This funny little creature, Braula coeca (Pronounced Browler Seeker), is commonly – but mistakenly – known as the ‘bee louse’. In fact it is a type of fly, although one which can’t, being wingless.
The BBKA’s Module 3 syllabus says ‘The Candidate shall be able to give: …an outline account of the life cycle of Braula coeca, its effect on the colony and a description of the differences between adult Braula and Varroa”.
Below is an infographic on Braula coeca which I had a go at making using Prezi. Even though it’s not particularly complex, this took me ages! Respect to infographics creators.
If you have trouble reading the infographic, click on this Printer-friendly pdf version to see a larger version.
Braula is similar in size and colouring to a varroa mite. However, an adult Braula coeca has much more prominent legs than varroa (six legs compared to varroa’s eight) and more of a classic beetle shape with its head at its narrowest point, whereas a varroa mite is crab shaped, its legs protuding out slightly at its widest point.
Since beekeepers started treating against varroa with miticides, Braula coeca numbers have plummeted, but they used to be regularly observed riding the back of adult bees like little jockeys. While on the head of its host bee, B.coeca will lean forward and feed on food from the mouthparts of its host, as the bee is feeding or exchanging food with another bee.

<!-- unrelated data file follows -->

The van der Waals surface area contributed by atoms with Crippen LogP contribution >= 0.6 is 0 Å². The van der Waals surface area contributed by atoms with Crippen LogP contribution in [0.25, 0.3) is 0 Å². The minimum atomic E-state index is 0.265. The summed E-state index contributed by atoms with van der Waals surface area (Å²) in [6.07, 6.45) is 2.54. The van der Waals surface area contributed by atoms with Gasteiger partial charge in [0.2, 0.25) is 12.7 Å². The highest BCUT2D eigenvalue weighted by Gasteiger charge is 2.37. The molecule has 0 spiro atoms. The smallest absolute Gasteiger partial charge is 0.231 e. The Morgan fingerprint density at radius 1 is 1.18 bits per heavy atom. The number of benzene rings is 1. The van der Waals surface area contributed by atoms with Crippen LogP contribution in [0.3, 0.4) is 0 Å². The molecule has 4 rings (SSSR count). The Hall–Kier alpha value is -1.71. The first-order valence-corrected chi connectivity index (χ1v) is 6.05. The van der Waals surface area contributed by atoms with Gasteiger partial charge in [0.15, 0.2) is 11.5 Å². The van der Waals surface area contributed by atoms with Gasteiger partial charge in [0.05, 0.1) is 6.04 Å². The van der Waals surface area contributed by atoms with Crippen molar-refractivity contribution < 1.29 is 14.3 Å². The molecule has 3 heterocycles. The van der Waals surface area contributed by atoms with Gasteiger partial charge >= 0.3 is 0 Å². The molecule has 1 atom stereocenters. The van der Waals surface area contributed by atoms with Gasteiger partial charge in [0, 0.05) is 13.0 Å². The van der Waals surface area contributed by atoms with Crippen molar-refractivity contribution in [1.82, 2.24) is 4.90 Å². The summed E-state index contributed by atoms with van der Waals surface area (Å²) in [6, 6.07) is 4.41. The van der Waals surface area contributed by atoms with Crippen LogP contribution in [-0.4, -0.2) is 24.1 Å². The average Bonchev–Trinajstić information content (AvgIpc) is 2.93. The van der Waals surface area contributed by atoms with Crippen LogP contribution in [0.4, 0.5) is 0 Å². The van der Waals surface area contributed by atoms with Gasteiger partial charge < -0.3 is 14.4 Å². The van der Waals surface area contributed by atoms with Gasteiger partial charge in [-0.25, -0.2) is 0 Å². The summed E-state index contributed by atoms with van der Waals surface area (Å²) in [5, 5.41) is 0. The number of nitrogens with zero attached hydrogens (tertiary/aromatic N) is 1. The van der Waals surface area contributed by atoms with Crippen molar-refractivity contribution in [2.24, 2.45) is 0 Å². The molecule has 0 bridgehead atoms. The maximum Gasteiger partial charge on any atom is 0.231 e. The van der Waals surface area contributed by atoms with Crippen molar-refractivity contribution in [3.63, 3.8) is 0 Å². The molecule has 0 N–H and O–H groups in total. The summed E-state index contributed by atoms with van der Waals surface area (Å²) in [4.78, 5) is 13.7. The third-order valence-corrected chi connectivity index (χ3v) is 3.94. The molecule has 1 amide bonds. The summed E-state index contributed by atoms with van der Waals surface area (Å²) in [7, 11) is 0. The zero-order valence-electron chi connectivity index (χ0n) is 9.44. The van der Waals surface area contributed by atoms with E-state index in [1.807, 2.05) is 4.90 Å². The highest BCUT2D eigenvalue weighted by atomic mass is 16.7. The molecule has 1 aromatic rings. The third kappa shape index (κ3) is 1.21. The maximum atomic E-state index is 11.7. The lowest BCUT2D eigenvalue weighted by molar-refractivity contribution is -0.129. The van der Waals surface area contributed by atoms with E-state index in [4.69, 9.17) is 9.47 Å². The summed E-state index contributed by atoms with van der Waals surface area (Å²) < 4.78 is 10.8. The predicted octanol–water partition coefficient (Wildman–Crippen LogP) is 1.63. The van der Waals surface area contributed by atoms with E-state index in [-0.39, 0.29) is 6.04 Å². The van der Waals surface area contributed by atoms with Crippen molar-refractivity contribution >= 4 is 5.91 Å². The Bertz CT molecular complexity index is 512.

They are particularly fond of queens, with several congregating on a queen’s back when they are present in a hive. More than 180 adults have been found on a single queen (Source: University of Florida entomology department). This is likely to be because queens are fed regularly and consume greater quantities of food than worker bees.
As they only steal a small amount of their food, rather than feeding on their haemolymph or developing larvae, Braula are not particularly harmful to honey bees. However, large numbers of them riding on a queens’ back must be a nuisance, and the developing larvae tunnelling through the wax cappings of honey cells (as described in the infographic) is a pain for beekeepers wanting to produce cut comb. Extracted honey with the cappings removed will be fine, but biting into cut comb will reveal the tiny larvae of the Braula within the cappings.
Reference: University of Florida entomology department ‘Bee louse’ page (very helpful and great microscopic photos)
The Module 3 exam is on Saturday, and I’m really not feeling confident about it. Between starting a new job and trying to find a wedding venue, I haven’t had as much time to revise as usual. I’d love to pass, but if I don’t I’ll go back to revising and retake in November.